Maryland archaeologist Travis Parno was at a board game convention in Philadelphia, sitting at a table surrounded by thousands of other enthusiasts when he got a text message.
He was supposed to be on vacation, taking a break from his search for the legendary fort at St. Mary’s, the first permanent English settlement in Maryland and one of the earliest in what would become the United States.
Back at St. Mary’s, archaeological geophysicist Tim Horsley had been scanning a site a half-mile from St. Mary’s River with ground-penetrating radar that could detect the outlines of ancient buildings.
The text message interrupting Parno’s vacation was from Horsley. It said: “I think we found it.”
On Monday, Historic St. Mary’s City announced that Parno, director of research for the organization, and Horsley had found the outlines of the palisaded fort that was erected in Southern Maryland by white settlers in 1634.
Horsley’s scans had revealed the imprint of postholes that formed a large rectangle with a semicircular bastion at one corner.
The scans also showed evidence of what appeared to be dwellings inside the fort, including several that may have been Native American.
Excavation later turned up evidence of the brick cellar of a guardhouse or storehouse, the trigger guard for a musket and a quartzite arrowhead that was 4,500 years old.
“This is our moment,” Parno said. “This is the earliest colonial archaeological site in Maryland. This is it.”
William Kelso, the archaeologist who in 1994 discovered the lost fort at Jamestown, Virginia, said the discovery is “extremely significant because St. Mary’s is sort of a sister colony ... (and) it’s another page to the story, to Chapter One.”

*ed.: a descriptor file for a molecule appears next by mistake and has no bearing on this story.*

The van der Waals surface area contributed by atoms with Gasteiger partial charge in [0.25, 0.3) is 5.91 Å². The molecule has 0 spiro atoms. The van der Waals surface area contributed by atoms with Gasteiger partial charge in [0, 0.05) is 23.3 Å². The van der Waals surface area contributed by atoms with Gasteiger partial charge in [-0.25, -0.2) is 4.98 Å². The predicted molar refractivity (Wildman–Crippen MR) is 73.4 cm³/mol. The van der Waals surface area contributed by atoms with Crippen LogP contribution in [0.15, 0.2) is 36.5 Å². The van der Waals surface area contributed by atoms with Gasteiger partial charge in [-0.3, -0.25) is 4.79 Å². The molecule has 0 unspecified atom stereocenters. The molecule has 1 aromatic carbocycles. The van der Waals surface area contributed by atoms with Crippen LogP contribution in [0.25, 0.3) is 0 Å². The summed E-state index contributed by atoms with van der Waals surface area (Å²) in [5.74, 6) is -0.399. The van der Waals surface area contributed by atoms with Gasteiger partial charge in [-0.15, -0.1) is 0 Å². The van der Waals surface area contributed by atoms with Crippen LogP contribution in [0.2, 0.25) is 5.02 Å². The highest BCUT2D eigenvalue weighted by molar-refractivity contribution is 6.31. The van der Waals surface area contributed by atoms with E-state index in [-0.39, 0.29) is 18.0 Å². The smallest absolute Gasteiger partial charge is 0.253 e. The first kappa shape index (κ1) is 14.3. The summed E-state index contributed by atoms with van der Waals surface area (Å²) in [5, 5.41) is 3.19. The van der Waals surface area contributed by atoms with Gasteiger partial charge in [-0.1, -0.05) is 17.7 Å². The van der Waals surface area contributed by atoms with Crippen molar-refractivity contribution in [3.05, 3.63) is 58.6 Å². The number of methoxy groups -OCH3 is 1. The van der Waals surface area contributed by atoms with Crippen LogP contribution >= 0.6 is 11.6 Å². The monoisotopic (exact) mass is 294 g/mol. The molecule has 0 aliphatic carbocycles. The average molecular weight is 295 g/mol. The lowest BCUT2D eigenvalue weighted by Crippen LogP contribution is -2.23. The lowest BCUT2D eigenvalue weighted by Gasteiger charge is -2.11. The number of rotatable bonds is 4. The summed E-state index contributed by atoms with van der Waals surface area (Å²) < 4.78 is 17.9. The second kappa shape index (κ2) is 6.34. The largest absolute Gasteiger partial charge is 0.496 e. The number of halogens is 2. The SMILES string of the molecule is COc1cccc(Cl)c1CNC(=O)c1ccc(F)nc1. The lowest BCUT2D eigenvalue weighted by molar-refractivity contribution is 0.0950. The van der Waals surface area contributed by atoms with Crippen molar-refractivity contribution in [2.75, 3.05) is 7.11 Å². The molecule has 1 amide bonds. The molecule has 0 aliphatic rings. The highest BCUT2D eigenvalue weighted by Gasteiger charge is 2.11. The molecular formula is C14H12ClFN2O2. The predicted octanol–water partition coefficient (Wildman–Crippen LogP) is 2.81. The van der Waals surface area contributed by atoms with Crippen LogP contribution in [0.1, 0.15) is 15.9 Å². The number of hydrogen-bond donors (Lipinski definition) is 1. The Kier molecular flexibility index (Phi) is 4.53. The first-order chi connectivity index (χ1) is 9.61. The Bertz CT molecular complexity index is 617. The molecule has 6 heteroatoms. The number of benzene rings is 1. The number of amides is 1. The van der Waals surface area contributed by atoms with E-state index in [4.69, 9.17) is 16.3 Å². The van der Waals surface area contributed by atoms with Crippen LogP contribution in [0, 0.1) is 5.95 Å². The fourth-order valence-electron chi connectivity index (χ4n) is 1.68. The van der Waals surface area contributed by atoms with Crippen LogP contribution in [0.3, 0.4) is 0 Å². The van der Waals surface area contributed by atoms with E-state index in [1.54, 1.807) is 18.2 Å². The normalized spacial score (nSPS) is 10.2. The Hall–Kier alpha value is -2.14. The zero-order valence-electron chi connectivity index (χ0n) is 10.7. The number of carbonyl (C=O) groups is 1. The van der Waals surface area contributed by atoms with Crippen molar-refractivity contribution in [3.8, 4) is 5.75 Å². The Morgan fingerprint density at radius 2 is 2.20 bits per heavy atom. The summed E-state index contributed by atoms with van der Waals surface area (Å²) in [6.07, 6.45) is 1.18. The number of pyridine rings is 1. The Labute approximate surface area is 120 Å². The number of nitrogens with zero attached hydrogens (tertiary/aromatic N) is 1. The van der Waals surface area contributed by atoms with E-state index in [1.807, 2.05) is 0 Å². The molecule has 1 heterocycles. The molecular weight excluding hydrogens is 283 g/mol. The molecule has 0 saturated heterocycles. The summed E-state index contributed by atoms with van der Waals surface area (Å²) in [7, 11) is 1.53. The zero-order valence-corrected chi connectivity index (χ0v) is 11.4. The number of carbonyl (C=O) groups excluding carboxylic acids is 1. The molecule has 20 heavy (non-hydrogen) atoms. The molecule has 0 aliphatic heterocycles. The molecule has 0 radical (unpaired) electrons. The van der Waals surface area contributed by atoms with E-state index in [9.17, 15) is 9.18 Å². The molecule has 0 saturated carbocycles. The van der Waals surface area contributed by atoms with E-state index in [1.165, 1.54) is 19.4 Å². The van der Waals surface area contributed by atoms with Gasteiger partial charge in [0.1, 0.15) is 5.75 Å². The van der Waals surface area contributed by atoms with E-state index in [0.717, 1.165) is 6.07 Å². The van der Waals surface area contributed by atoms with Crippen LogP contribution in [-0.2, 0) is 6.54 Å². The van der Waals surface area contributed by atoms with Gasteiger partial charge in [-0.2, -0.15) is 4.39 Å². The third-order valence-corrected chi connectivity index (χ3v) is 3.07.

Archaeologists had been seeking the St. Mary’s fort since the 1930s. The site today is in an empty meadow where the wind blows off the river and the shadows of soaring turkey buzzards drift over the landscape.
It is owned by Historic St. Mary’s City and is about the size of a football field.
Much like the famous Jamestown fort, which marked the first permanent English settlement in what would become the United States, its exact location had been lost.
The original 150 colonists, including many English Catholics fleeing Protestant persecution back home, had arrived at St. Mary’s on two ships, the Ark and the Dove, in late March 1634, Parno said.
They were preceded by the English settlers at such places as Jamestown in 1607, Plymouth in 1620 and Massachusetts Bay in 1630.
The Maryland group included a Jesuit priest, Andrew White; the colony’s first governor, Leonard Calvert; and Mathias de Sousa, an indentured servant of African and Portuguese descent who later served in the legislative assembly of freemen.
“I found a most convenient harbor, and pleasant country lying on each side of it,” Calvert wrote to his business partner, Richard Lechford, on May 30, 1634.
“On the east side of it we have seated ourselves, within one half mile of the river,” he wrote. They had erected “a pallizado of one hundred and twenty yards square” with four bastions equipped with small artillery pieces.
The palisade was probably 12- to 14-feet high.
White reported: “Our towne we call St. Maries. ... (It) abounds not alone with profit but also with pleasure.”
But like Jamestown, the settlement at St. Mary’s was later abandoned. The capital moved to Annapolis in the 1690s, and the site was left undisturbed and ripe for archaeology.
St. Mary’s has produced major archaeological finds in the past.
It was Maryland’s first capital and home to the first State House.
In 1990, experts exhumed three lead-lined coffins containing the remains of Maryland colonial governor Philip Calvert, who died in 1683, his first wife, Anne, and Calvert’s 6-month-old son.